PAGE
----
Feb 19, 2012

1969: Aoxomoxoa Review


The Grateful Dead is two bands: the band when Pigpen is singing and the band when he isn't. Pigpen sings in a recognizable musical form, the harshness and seediness of which is not fundamental to the Dead. The music behind him and all around him is so tasty (as in "Love Light" where the rhythmic structuring builds in unimaginable waves to melodic insensibility), so rich with quivering energy that Pigpen can almost always be overcome. Pigpen "fits" because the Dead choose to embody a generosity of spirit that won't tolerate throwing him out. But the band is more magical because unnameable, less definable, without him.
Aoxomoxoa is the work of the magical band. Can you hear this music and not see them before your eyes? The music is so much the reality of their physical and spiritual bodies that seeing them is the wonder of seeing music. Phil Lesh's intensity and total dispatch driving his bass surpassingly, threading solidly, commandingly, laying line over line over line into the expanding spectrum of physical sounds that they are illuminating. Bob Weir, the rhythm guitarist and sometime vocalist, sounds better every night, looks healthy, is pleasing and unpolished enough to charm you, to put out the extra push of directness that makes you feel welcomed. Mickey Hart, the jubilant percussionist and his partner Bill, less rollicking but cheerful - both dynamic, resonant drummers. Tom Constanten, the keyboard man coming into his own with vibrant riffing and subtly chiming embellishments. And out front of these perfectly interweaving, very together people is Jerry Garcia's luminous guitar stroking.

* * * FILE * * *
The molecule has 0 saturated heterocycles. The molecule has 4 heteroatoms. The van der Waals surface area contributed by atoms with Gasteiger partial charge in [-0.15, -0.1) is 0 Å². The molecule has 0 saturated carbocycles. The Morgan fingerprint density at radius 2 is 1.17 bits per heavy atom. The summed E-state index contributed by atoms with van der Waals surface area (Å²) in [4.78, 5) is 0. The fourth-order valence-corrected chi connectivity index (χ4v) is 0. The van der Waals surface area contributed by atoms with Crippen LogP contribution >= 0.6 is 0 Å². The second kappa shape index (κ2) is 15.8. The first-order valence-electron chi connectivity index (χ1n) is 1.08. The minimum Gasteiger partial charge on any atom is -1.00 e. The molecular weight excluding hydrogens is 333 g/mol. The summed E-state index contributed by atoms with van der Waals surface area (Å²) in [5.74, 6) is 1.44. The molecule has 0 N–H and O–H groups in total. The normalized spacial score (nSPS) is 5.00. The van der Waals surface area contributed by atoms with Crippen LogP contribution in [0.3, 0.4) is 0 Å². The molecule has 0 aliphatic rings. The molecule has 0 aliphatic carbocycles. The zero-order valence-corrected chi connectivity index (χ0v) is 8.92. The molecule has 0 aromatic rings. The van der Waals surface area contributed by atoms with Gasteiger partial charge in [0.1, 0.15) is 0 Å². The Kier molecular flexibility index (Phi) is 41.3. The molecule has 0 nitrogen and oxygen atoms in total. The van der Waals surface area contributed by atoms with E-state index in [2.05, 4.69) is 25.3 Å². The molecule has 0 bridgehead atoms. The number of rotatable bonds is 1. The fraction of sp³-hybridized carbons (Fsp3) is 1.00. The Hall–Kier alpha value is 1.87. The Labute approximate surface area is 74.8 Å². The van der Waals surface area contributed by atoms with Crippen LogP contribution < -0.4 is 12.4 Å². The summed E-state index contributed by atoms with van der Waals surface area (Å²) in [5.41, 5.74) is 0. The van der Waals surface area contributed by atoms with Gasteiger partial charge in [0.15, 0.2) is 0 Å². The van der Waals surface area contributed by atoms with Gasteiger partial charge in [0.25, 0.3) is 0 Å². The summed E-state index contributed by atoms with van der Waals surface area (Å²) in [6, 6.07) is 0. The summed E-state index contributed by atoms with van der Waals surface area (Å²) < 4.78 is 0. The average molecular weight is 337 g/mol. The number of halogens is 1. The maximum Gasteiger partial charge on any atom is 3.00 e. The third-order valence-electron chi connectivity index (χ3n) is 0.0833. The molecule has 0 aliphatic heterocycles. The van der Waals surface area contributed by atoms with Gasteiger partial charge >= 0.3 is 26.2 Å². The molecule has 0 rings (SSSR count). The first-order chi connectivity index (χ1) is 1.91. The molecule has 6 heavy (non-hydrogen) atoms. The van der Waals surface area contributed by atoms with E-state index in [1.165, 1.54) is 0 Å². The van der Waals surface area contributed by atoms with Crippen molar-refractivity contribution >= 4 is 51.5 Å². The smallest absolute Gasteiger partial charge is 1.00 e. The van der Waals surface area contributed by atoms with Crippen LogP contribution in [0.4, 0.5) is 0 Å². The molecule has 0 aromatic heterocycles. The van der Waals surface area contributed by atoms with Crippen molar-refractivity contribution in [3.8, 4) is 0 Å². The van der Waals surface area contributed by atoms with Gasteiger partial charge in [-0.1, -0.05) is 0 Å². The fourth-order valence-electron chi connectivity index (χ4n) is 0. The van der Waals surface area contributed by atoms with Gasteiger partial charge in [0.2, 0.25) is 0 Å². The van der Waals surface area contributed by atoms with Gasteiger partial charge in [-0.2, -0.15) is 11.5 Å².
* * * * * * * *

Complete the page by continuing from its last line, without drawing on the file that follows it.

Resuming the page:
The singing is mostly Jerry - a dominant and exquisite person emanating serene unconsciousness and tenderness. Trembling, sensual, whimsical tenderness. Jerry is beautiful: not too serious, not too sweet, not too angelic, but not ordinary, not surrendered to a style. Jerry's voice is emotional and musical in the same non-verbal way that flesh is tender and loving real. If you can feel, he can reach you. The gentle choir, the dancing mountain harpsichording, the mystical aura of another consciousness - reflections of rain and sand and sitting mellow in warm sunlight smiling. Elemental and celebratory and they don't need to fool you because they aren't fooling themselves, they don't need to. No other music sustains a life style so delicate and loving and lifelike.

(by Adele Novelli, from Rolling Stone, July 12 1969)